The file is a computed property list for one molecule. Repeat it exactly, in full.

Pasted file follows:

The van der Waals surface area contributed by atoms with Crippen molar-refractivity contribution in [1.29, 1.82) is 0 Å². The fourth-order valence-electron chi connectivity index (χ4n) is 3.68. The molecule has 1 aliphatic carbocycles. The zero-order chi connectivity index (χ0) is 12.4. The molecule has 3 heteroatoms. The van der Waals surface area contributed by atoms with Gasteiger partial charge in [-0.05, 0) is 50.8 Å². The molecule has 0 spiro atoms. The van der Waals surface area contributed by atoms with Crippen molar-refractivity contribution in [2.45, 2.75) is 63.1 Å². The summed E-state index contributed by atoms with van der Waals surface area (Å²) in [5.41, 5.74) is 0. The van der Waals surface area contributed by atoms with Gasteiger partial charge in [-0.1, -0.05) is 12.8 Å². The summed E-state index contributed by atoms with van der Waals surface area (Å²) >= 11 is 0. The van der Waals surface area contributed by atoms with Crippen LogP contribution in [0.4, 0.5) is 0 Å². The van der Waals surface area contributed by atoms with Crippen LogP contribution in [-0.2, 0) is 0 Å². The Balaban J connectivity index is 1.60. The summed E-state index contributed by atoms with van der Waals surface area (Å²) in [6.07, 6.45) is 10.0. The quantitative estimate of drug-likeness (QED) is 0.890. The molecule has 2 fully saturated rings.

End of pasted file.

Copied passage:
The van der Waals surface area contributed by atoms with Crippen molar-refractivity contribution in [1.29, 1.82) is 0 Å². The fourth-order valence-electron chi connectivity index (χ4n) is 3.68. The molecule has 1 aliphatic carbocycles. The zero-order chi connectivity index (χ0) is 12.4. The molecule has 3 heteroatoms. The van der Waals surface area contributed by atoms with Gasteiger partial charge in [-0.05, 0) is 50.8 Å². The molecule has 0 spiro atoms. The van der Waals surface area contributed by atoms with Crippen molar-refractivity contribution in [2.45, 2.75) is 63.1 Å². The summed E-state index contributed by atoms with van der Waals surface area (Å²) in [5.41, 5.74) is 0. The van der Waals surface area contributed by atoms with Gasteiger partial charge in [-0.1, -0.05) is 12.8 Å². The summed E-state index contributed by atoms with van der Waals surface area (Å²) >= 11 is 0. The van der Waals surface area contributed by atoms with Crippen LogP contribution in [0.4, 0.5) is 0 Å². The van der Waals surface area contributed by atoms with Crippen LogP contribution in [-0.2, 0) is 0 Å². The Balaban J connectivity index is 1.60. The summed E-state index contributed by atoms with van der Waals surface area (Å²) in [6.07, 6.45) is 10.0. The quantitative estimate of drug-likeness (QED) is 0.890. The molecule has 2 fully saturated rings.